Friday, June 01, 2007

The Rod of Aaron, Staff of Moses: Jewish Wondrous Wands

A rod is a symbol of authority in many cultures. Jewish tradition tells of staves endowed with miraculous powers. In the Bible, the staff of Aaron was transformed into a serpent and was the instrument for summoning the first three plagues against Egypt (Ex. 7:17; 8:5; 8:16-17; 9:23; 10:13).

["Shulamit," from Die Bucher der Bibel, by E.M. Lilien]

Aaron’s rod, however, also delivered signs when not in his hands, as when it budded and blossomed overnight as part of a trial by ordeal (Num. 17:8-10). Moses also possessed a rod (Ex.4:20) he used in performing miraculous deeds (Ex. 14:16; 17:9, Num. 20:11).

Later tradition claims all Biblical references to staves (Ps. 89:32 and Is. 10:24, for example) actually allude to a single wondrous rod that was given to Adam, then traveled with the Patriarchs, Prophets, and Kings of Israel across history (Num. R. 18:23; PdRE 40; Sefer Zerubbabel):

the staff with which Jacob crossed the Jordan is identical with that which Judah gave to his daughter-in-law, Tamar (Gen. 32:10, 38:18). It is likewise the holy rod with which Moses worked (Exodus 4:20, 21), with which Aaron performed wonders before Pharaoh (Exodus 7:10), and with which, finally, David slew the giant Goliath (I Sam. 17:40). David left it to his descendants, and the Davidic kings used it as a scepter until the destruction of the Temple, when it miraculously disappeared. When the Messiah comes it will be given to him for a scepter in token of his authority over the heathen (Yalkhut on Ps. 110, as translated in the Jewish Encyclopedia)

This rod, created on the eve of the sixth day (Avot 5.6), was made of either sapphire or almond wood and bore an inscription of the Tetragrammaton as well as an acrostic phrase constructed from the initials for the Ten Plagues (Mid. Teh. 9:1; Pes. 54a). It radiated light from the divine name (Zohar I:9a). Like Excalibur, only the rightful owner could withdraw the rod once it was planted in the ground.

Created at twilight, before the Sabbath, it was given to Adam in the Garden of Eden. Adam gave it to Enoch, who gave it to Methuselah; he in turn passed it on to Noah. Noah bequeathed it to his son Shem, who transmitted it to Abraham. From Abraham to Isaac, and then to Jacob, who took it with him to Egypt. Jacob gave it to Joseph; upon Joseph's death all his possessions were removed to Pharaoh's place. Jethro one of Pharaoh's advisers desired it, whereupon he took it and stuck it in the ground in his garden in Midian. From then on no one could pull out the staff until Moses came. He read the Hebrew on the staff, and pulled it out readily. Knowing then that Moses was the redeemer of Israel, Jethro gave him his daughter Zepporah in marriage." (Pirkei de Rabbi Eliezer 40).

Hidden away by either Elijah or King Josiah (MdRI 1; Tosefta Sotah 13a) in time the staff will reappear as a weapon in the hands of Hephzibah, the mother of the Messiah:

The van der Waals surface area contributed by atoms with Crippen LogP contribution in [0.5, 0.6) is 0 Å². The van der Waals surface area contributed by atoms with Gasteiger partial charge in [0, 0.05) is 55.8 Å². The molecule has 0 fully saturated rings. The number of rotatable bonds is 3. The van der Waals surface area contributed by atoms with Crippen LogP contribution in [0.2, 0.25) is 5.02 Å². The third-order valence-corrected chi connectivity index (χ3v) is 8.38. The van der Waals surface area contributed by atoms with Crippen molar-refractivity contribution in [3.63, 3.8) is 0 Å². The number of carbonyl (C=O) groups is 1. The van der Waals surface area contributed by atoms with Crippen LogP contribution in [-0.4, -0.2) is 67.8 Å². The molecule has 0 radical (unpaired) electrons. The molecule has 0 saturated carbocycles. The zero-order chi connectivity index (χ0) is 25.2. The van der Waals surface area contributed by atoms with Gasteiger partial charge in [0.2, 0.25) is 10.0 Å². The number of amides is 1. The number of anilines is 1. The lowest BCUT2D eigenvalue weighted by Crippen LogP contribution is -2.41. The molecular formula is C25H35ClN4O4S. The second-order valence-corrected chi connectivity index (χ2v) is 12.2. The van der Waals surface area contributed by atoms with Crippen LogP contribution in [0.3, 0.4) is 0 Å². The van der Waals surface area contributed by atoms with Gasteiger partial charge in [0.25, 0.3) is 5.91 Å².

”The Lord will give Hephzibah, the mother of Menachem son of Amiel, a staff for acts of salvation,” he said, “A great star will shine before her. All the stars will swerve from their paths.” Hephzibah, the mother of Menachem son of Amiel, will go out and kill two kings whose hearts are set on doing evil: Nof, king of Yemen….Iszinan, king of Antioch….Now the staff that the Lord will give Hephzibah, the mother of the Menachem son of Amiel, is made of almond wood, and it is hidden away in Rakkath…This is the staff the Lord gave Adam and Moses, and Aaron and Joshua and King David…. Hephzibah, the mother of Menachem son of Amiel, will stand at the east gate [of Jerusalem during the eschatological crisis] so that wicked men will not come there….Then Hephzibah, the mother of the Messiah, will come and hand over to him the staff by which the signs were performed (Sefer Zerubbabel, as translated in Rabbinic Fantasies).

It then passes from her to the Messiah ben Joseph and then to the Messiah ben David, who will wield it in end-times struggles (Sefer Zerubbabel; PdRE 40; Yalkut Ps. 110 # 869; Buber Tan., Yaeira 8).

But even out of reach, this awesome rod has power to help Jews in distress. Several Hebrew and Aramaic amulets from Late Antiquity and the Middle Ages invoke the authority of Aaron's rod in granting protection to the bearer (Naveh and Shaked, Magic Spells and Formulae).

Christianity developed additional magical traditions about this legendary staff (Heb. 9:4), regarding it to be a relic from the Tree of Life and linking it closely to various Biblical figures and finally to Jesus, for whom the staff served as the cross beam of his crucifix (Origen; Book of the Bee).

Recently, s researcher in England claimed that the staff of Moses sits in a British museum. Judge for yourself:
Zal g’mor: To learn more, read the Encyclopedia of Jewish Myth, Magic, and Mysticism: http://www.amazon.com/Encyclopedia-Jewish-Myth-Magic-Mysticism/dp/0738709050


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